Safety considerations when using a defibrillator (AED)

This post is an excerpt from our free online AED course which covers the theory and practical aspects of using an Automated External Defibrillator (AED).


Automated External Defibrillators (AEDs) are very safe devices. However, there are a number of safety aspects to consider when using an AED.

WaterFirst aid for an electric shock

Water and electricity don’t mix! A towel should be provided along with an AED, this is to dry the patient’s chest.

Electricity will take the path of least resistance, so if there is water on the chest then the shock will travel through the water instead of the heart muscle.

 

Direct contactStand Clear

No one should touch the patient during delivery of the electrical shock by an AED. The AED will instruct everyone to stand clear. As the operator you should repeat this command and ensure everyone is clear of the patient. 

It is important however to deliver the shock as quickly as possible, so do not spend excessive time on this. 

 

Explosive environmentExplosive AED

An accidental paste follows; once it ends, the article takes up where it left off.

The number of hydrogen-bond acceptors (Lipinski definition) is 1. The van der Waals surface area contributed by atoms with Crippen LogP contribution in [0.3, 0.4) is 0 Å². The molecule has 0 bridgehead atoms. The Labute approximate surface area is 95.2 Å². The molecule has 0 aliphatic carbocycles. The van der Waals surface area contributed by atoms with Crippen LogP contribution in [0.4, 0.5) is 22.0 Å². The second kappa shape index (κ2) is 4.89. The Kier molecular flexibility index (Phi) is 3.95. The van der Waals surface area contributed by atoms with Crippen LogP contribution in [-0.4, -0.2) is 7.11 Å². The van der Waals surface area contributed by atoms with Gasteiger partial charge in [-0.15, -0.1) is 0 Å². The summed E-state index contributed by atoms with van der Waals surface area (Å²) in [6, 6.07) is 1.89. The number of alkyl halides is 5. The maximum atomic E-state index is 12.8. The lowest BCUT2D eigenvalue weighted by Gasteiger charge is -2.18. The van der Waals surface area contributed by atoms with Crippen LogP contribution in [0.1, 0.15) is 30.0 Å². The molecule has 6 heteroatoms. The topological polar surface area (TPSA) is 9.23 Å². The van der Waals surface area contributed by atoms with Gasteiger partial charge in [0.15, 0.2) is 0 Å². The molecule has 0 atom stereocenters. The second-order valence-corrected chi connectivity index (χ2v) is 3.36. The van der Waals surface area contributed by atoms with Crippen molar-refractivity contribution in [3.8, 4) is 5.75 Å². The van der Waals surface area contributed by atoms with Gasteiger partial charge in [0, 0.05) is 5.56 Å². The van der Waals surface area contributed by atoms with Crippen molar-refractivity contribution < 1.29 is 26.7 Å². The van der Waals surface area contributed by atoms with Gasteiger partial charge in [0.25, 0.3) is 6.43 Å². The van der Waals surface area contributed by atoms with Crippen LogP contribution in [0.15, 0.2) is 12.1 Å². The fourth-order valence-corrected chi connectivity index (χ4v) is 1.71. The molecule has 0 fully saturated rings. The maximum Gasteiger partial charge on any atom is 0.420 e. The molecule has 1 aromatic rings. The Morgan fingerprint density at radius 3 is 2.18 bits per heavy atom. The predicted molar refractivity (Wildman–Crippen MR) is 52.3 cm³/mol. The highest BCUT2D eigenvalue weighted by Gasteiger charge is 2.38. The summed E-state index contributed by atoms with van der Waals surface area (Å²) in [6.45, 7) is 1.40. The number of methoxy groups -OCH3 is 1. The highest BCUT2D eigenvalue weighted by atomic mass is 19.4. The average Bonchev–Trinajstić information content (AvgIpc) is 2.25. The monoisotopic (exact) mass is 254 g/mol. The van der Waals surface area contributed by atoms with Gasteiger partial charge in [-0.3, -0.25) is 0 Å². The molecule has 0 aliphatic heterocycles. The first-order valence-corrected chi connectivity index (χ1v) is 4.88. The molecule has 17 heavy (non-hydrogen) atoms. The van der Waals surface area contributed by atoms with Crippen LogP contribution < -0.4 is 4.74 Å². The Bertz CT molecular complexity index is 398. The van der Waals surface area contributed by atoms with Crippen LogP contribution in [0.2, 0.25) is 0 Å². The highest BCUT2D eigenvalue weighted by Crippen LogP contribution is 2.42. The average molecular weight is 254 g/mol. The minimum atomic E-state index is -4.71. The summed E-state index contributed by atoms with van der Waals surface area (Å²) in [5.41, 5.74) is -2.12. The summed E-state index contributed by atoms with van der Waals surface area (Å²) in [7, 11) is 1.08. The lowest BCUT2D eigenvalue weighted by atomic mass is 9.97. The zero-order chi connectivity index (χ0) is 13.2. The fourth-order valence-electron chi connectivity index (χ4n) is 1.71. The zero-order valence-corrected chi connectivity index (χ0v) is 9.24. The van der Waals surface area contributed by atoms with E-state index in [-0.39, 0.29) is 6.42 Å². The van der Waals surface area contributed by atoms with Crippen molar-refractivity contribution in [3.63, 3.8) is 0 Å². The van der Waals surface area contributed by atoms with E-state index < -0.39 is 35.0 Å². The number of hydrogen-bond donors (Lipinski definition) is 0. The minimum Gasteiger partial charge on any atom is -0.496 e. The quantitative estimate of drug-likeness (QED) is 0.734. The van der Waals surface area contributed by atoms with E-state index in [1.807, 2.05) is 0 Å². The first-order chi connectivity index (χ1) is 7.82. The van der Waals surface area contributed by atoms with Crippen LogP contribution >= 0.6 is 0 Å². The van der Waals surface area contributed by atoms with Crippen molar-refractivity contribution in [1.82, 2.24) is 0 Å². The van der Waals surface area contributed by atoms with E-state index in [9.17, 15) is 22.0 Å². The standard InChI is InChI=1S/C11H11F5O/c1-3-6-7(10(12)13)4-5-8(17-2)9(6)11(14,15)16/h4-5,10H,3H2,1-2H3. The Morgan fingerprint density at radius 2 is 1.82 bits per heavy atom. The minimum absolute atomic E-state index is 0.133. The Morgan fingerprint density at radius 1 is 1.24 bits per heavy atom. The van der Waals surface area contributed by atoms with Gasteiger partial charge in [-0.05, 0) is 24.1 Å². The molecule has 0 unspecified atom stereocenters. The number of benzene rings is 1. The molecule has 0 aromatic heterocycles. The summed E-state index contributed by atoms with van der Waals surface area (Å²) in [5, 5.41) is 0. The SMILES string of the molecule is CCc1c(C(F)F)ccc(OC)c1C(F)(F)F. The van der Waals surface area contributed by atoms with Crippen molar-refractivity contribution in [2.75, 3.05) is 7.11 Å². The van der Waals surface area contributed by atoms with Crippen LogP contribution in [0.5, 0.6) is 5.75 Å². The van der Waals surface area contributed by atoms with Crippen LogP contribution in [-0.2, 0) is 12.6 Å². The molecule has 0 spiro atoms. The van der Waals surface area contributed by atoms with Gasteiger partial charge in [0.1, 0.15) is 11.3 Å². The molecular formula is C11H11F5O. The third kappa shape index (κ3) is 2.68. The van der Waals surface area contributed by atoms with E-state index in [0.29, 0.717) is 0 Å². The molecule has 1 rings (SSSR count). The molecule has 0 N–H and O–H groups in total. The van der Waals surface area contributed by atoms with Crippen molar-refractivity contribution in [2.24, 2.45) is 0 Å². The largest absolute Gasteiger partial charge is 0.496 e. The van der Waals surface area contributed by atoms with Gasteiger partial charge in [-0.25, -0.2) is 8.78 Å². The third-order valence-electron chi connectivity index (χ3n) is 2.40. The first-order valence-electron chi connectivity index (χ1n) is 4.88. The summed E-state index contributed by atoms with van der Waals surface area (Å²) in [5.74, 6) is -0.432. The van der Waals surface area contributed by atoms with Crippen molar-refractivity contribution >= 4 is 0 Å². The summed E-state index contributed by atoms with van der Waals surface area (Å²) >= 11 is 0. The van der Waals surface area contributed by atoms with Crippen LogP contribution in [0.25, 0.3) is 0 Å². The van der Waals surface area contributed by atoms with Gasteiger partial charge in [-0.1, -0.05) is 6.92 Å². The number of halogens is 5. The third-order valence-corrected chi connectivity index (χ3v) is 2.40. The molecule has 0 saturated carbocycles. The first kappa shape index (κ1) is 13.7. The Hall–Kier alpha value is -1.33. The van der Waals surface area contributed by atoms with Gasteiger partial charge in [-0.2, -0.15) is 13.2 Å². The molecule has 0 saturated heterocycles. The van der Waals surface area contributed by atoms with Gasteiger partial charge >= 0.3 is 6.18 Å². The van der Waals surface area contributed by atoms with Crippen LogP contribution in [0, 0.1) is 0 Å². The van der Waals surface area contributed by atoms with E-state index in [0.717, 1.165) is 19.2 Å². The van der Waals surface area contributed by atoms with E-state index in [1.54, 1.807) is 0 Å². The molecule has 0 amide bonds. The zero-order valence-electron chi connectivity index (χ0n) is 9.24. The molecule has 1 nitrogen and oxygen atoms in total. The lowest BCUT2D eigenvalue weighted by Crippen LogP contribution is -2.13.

An AED is delivering an electrical shock. Therefore there is always the risk of a spark. You should not use in AED in an explosive environment where there is a build up of flammable vapors. One example would be a gas/petrol station forecourt. 

Another consideration is the use of Oxygen by emergency medical staff. If Oxygen is being used, it should be at least 1 metre away from the AED and consideration should be given to the possibility of Oxygen building up in the atmosphere.

Hairy chest

Chest hair

The chest pads should be applied to bare skin. Excessive chest hair can disrupt the contact of the pads with the skin and result in burns when the electrical shock is applied.

A razor is supplied so you can shave excessive chest hair. 

Once again, do not spend a long time on this! Shaving cuts/rash is the least of your patient’s worries…

 

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